A Moment of Opportunity: Address Maternal Depression and Fight Poverty Among Parents and Children

By Stephanie Schmit and Olivia Golden

One in nine poor infants lives with a mother experiencing severe depression and more than half live with a mother experiencing some level of depressive symptoms.  While depression is highly treatable, many low-income mothers do not receive treatment—even for very severe levels of depression. Indeed, one-third of low-income mothers with major depressive disorder get no treatment at all.  Unfortunately, untreated maternal depression is damaging to children, particularly young children, placing at risk their safety and cognitive and behavioral development. A new brief from CLASP summarizes why early childhood and anti-poverty advocates should seize the moment to address the problem and create pathways out of poverty for both generations.

An important and relevant vehicle to promote treatment is the Affordable Care Act (ACA), which offers many poor mothers access to health insurance for the first time. The ACA requires a benefit package that includes mental health, supports attention to depression in other ways (such as through quality indicators and free preventive coverage of screening), and encourages integrated care in ways that could support poor families. These changes to health care target some of the historical barriers that have hindered depression treatment for poor mothers.  These barriers include the high cost of treatment, complex and counter-productive reimbursement rules, low quality of treatment, and fragmentation between primary care and mental health providers.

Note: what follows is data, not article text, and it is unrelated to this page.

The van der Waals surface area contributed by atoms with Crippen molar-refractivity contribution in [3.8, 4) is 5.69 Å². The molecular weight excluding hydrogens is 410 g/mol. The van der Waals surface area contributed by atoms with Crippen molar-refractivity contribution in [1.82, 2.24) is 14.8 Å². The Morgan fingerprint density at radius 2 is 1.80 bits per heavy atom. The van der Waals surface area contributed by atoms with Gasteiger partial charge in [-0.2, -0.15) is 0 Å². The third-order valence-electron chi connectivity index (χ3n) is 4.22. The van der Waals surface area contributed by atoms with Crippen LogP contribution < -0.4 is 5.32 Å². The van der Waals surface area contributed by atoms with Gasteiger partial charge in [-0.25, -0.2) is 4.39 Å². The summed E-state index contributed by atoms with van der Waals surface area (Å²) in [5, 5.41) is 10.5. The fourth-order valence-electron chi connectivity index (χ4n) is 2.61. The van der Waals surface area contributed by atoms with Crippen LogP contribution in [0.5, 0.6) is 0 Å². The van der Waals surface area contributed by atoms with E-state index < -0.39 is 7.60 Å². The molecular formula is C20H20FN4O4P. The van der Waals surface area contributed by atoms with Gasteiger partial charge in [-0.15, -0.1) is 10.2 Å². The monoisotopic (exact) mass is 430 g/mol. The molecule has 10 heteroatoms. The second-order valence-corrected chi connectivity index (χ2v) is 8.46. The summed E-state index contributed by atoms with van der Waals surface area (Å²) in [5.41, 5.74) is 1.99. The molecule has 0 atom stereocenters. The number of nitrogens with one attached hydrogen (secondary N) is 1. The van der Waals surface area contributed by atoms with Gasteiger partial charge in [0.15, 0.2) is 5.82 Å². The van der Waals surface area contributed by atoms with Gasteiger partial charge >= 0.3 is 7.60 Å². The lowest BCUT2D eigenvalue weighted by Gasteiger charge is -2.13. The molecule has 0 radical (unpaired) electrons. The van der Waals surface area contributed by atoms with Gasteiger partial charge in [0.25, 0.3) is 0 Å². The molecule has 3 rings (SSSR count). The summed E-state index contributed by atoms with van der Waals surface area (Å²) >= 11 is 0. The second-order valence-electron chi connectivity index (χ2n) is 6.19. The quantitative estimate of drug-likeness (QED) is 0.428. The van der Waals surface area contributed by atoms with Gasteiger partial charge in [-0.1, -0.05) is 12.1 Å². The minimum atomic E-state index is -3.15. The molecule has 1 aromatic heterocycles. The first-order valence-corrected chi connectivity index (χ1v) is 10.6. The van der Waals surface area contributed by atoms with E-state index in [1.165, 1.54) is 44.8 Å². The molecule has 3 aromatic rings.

Addressing maternal depression offers a crucial, large-scale, and time-sensitive opportunity to help children escape poverty. Depression is a treatable problem at the level of the individual mother and child, and the implementation of health reform makes crucial new resources available. Now we must ensure that effective federal, state, and local policy is put in place to improve life opportunities for poor mothers and their children.